The last khanate in Kazakhstan ended in the Ryn Desert, with the death of the Bukey Horde’s leader, Zhangir Khan, in 1845. The Bukey Horde (est. 1801) was an autonomous Kazakh Khanate that arose after the Kalmyks agreed to be annexed by Russia in the 1770s. The village of Khan Ordasy, at the north-western rim of the Ryn, was its capital.
According to the Atyrau Regional Center for the Study of Historical and Cultural Heritage, there are approximately one thousand sites of historical interest in the Naryn Sands. Russian archaeologist Ivan Sinitsyn and his team undertook the first comprehensive study of the region in the 1940s. On the shores of Soraydyn and Raim lakes, which are located at the northern edge of the Ryn, near Novaya Kazanka village, they discovered pottery and arrowheads from the Middle Stone Age to Copper Age*.
Since Sinitsyn’s pioneering work, a steady stream of Russian and Kazakh archaeologists have explored other parts of the Ryn. In 2020, a team from Kazakhstan’s Institute of Archaeology examined a section of the desert, in Bokey Orda District, and unearthed 50 new Stone Age sites. Most were concentrated around wells, the coast of salt lakes, and ancient river channels leading to the Caspian. One particularly abundant site for artefacts was the dune region southeast of Khan Ordasy village. There they discovered 150+ micro-blades and arrowheads made of quartzite sandstone and siliceous rock.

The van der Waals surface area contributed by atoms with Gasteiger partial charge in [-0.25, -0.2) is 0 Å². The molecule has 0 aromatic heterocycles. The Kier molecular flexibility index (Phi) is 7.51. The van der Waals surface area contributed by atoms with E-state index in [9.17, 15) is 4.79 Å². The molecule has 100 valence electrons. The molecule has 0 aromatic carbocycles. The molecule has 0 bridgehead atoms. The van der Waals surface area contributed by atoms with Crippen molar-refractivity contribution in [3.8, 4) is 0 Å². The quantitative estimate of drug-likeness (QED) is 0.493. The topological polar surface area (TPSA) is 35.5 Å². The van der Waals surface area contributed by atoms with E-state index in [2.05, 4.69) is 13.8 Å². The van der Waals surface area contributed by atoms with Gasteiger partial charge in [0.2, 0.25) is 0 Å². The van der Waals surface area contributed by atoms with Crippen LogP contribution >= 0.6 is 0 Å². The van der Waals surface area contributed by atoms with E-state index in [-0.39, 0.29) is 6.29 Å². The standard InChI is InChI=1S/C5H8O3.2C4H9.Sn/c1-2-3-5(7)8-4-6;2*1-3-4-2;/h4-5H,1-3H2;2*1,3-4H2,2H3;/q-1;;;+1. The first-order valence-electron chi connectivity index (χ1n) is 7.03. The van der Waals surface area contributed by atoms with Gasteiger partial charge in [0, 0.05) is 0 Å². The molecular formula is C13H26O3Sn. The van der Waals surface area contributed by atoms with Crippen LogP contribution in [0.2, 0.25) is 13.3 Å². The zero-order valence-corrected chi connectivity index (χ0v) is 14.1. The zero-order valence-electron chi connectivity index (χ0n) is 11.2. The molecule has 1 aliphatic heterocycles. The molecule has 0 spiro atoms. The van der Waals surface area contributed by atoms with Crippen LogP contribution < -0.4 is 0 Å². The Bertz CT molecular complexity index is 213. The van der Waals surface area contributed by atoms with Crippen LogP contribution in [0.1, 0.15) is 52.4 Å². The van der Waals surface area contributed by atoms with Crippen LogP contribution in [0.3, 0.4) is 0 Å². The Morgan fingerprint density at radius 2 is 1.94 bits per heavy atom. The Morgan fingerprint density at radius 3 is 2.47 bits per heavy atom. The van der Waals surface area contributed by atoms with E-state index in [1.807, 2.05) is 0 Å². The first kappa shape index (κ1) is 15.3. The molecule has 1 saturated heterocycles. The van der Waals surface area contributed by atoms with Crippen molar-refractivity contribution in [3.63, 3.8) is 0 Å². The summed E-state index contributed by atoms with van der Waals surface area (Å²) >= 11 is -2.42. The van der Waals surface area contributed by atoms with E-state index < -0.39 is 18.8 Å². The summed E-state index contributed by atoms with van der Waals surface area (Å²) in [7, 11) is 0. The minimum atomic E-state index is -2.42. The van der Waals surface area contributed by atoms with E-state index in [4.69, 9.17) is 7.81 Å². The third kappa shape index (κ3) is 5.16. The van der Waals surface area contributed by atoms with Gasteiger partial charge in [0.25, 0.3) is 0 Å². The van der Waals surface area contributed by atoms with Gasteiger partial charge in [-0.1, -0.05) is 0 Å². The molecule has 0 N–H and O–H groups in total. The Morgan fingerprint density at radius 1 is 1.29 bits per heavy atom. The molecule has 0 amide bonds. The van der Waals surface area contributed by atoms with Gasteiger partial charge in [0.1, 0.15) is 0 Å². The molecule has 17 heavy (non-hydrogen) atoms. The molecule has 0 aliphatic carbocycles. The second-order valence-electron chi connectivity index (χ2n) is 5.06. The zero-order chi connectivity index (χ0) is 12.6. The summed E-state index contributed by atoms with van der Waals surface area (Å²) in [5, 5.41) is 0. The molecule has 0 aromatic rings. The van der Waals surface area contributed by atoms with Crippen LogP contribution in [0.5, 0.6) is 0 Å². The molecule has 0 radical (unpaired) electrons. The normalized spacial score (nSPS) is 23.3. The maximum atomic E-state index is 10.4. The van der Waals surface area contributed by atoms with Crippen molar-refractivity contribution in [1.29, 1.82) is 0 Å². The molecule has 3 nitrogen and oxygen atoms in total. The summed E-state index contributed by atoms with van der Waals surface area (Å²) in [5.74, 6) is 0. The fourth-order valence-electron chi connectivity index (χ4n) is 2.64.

In the southern Ryn, a 2019 expedition by Atyrau’s local history museum recorded over 150 sites of historical, archaeological, or architectural interest in the Isatay and Kurmangazy Districts. The most significant were several dozen Early Iron Age burial mounds and fortresses near Asan, Ushtagan, Azgir, Myntobe, and Kyzyluy. Coordinates for their finds are published in their extensive Naryn Sands archaeological exploration report.
*Ivan Sinitsyn’s archaeological expedition reports, for the western Kazakhstan and Lower Volga regions, are published in the The Institute of Archaeology of the Russian Academy of Sciences’ journal (Институт археологии РАН): (1) Edition 37, pp. 97–105; and Edition 45, pp. 62–73. A chapter overview for every Институт археологии РАН journal edition, since its establishment in 1939, is available here. Other journal editions are available for download here. Nina Morgunova’s paper on Copper to Early Bronze Age pottery in the region is a worth a read too.